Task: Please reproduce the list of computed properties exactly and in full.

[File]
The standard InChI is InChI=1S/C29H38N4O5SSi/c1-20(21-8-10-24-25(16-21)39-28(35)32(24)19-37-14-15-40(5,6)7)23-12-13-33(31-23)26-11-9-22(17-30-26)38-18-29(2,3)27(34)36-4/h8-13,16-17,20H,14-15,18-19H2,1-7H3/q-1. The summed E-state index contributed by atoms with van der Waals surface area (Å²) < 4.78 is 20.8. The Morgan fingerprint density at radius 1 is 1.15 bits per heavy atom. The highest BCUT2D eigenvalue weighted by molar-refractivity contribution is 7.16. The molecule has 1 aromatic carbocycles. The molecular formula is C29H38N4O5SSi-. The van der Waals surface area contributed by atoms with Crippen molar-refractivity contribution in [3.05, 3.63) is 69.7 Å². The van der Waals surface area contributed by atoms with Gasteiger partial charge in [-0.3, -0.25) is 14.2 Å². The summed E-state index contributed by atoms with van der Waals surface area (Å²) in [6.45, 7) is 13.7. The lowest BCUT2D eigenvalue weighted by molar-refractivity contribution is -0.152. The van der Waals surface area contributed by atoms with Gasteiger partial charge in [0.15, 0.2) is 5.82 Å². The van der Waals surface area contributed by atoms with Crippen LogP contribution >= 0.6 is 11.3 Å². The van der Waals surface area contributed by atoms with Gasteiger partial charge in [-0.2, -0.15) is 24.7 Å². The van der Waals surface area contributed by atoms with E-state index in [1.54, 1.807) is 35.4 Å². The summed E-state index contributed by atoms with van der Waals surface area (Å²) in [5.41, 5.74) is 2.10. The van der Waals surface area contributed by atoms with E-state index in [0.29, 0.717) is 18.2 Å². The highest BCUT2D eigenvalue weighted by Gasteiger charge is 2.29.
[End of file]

The standard InChI is InChI=1S/C29H38N4O5SSi/c1-20(21-8-10-24-25(16-21)39-28(35)32(24)19-37-14-15-40(5,6)7)23-12-13-33(31-23)26-11-9-22(17-30-26)38-18-29(2,3)27(34)36-4/h8-13,16-17,20H,14-15,18-19H2,1-7H3/q-1. The summed E-state index contributed by atoms with van der Waals surface area (Å²) < 4.78 is 20.8. The Morgan fingerprint density at radius 1 is 1.15 bits per heavy atom. The highest BCUT2D eigenvalue weighted by molar-refractivity contribution is 7.16. The molecule has 1 aromatic carbocycles. The molecular formula is C29H38N4O5SSi-. The van der Waals surface area contributed by atoms with Crippen molar-refractivity contribution in [3.05, 3.63) is 69.7 Å². The van der Waals surface area contributed by atoms with Gasteiger partial charge in [-0.3, -0.25) is 14.2 Å². The summed E-state index contributed by atoms with van der Waals surface area (Å²) in [6.45, 7) is 13.7. The lowest BCUT2D eigenvalue weighted by molar-refractivity contribution is -0.152. The van der Waals surface area contributed by atoms with Gasteiger partial charge in [0.15, 0.2) is 5.82 Å². The van der Waals surface area contributed by atoms with Crippen LogP contribution >= 0.6 is 11.3 Å². The van der Waals surface area contributed by atoms with Gasteiger partial charge in [-0.2, -0.15) is 24.7 Å². The van der Waals surface area contributed by atoms with E-state index in [1.54, 1.807) is 35.4 Å². The summed E-state index contributed by atoms with van der Waals surface area (Å²) in [5.41, 5.74) is 2.10. The van der Waals surface area contributed by atoms with E-state index in [0.29, 0.717) is 18.2 Å². The highest BCUT2D eigenvalue weighted by Gasteiger charge is 2.29.